I’ve been posting on my politics blog (1 | 2) about Maurice Glasman’s essay Labour as a radical tradition (from a new collection of essays (PDF) from the so-called “Blue Labour” camp), but there is one point Glasman makes that I wanted to share here, as it is of wider historical interest.
Part of Glasman’s argument is that “in order for there to be a redistribution of power it is necessary to confront unjust concentrations of power and wealth” – including, in particular, the City of London. He gives a perspective on the status and history of the City that I’d never really thought about before (p.32):
The Corporation of London, for example, is an ancient city, founded by the Romans, established as a commune in 1191, a status it retains to this day.
Indeed, Wikipedia points out that London’s earliest surviving charter dates from 1067, when “William the Conqueror granted the citizens of London a charter confirming the rights and privileges that they had enjoyed since the time of Edward the Confessor”. Glasman continues:
It is unique among great European cities in never having grown in size and never being absorbedby the population that grew around it, or by the state.
As one of the four pillars of the ancient constitution it remains a partner to Parliament (as well as the monarchy and the Church), but not subordinate to it. As it survived the Norman Conquest unconquered, it has preserved the status of the freeman, democratic hustings, its guildhall, indeed, its guilds.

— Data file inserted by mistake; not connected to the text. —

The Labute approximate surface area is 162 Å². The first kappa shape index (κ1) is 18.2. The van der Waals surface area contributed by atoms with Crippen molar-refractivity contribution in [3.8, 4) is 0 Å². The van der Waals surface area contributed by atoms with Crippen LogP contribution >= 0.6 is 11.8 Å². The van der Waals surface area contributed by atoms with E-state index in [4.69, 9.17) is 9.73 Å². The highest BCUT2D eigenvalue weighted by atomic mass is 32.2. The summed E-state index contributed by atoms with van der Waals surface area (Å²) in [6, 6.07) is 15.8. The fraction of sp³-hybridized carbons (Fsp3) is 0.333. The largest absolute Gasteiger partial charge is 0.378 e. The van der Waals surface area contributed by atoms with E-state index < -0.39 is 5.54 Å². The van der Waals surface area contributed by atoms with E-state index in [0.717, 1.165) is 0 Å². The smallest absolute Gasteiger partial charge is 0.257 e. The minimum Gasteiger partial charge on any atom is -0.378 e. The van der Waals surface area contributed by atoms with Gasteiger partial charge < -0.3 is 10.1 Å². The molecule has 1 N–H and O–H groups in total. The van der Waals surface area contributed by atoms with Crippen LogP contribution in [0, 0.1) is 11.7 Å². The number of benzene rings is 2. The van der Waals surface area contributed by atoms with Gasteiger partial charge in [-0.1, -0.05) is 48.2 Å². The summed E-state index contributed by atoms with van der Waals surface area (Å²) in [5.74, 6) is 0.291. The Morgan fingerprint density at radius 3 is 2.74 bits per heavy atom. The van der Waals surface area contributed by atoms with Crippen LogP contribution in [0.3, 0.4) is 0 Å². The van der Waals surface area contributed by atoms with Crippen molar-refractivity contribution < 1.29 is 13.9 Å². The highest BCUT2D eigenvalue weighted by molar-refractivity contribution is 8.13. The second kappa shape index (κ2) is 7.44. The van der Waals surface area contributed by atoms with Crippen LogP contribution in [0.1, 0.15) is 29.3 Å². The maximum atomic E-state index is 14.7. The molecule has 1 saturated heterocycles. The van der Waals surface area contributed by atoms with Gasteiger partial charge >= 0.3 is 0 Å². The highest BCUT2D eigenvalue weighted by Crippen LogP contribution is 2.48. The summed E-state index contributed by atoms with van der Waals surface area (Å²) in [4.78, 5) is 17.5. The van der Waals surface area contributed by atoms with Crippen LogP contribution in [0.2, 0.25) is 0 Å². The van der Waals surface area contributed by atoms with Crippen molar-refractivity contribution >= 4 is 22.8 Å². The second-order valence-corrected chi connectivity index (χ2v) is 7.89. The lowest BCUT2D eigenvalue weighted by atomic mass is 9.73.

I had never really thought about the City in those terms. But as Glasman continues, we can’t get too misty-eyed and sentimental about this last survival from pre-Conquest England:
The only problem is that this most ancient of cities represents the interests of capital alone and is immune to the charms of the common good. Skilled workers are not permitted to join their ancient institutions of economic self-regulation. Only in April, the last recognised workforce of the City of London, the Billingsgate Porters, were abolished, leaving capital as the only inheritor of our civic traditions.
Glasman’s argument is not, however, that the Corporation of London should be abolished. Rather:
One important part of Labour’s renewal as a party of the Common Good would be not to abolish the City of London but to extend its ancient liberties, democratic rights and its significant inheritance to all the citizens of London.
But that’s bringing us back towards practical, party politics. All I wanted to share here was that fascinating and rather moving idea of the Corporation of London as a last hold-out from Anglo-Saxon England – and the tragedy of its capture by finance capital.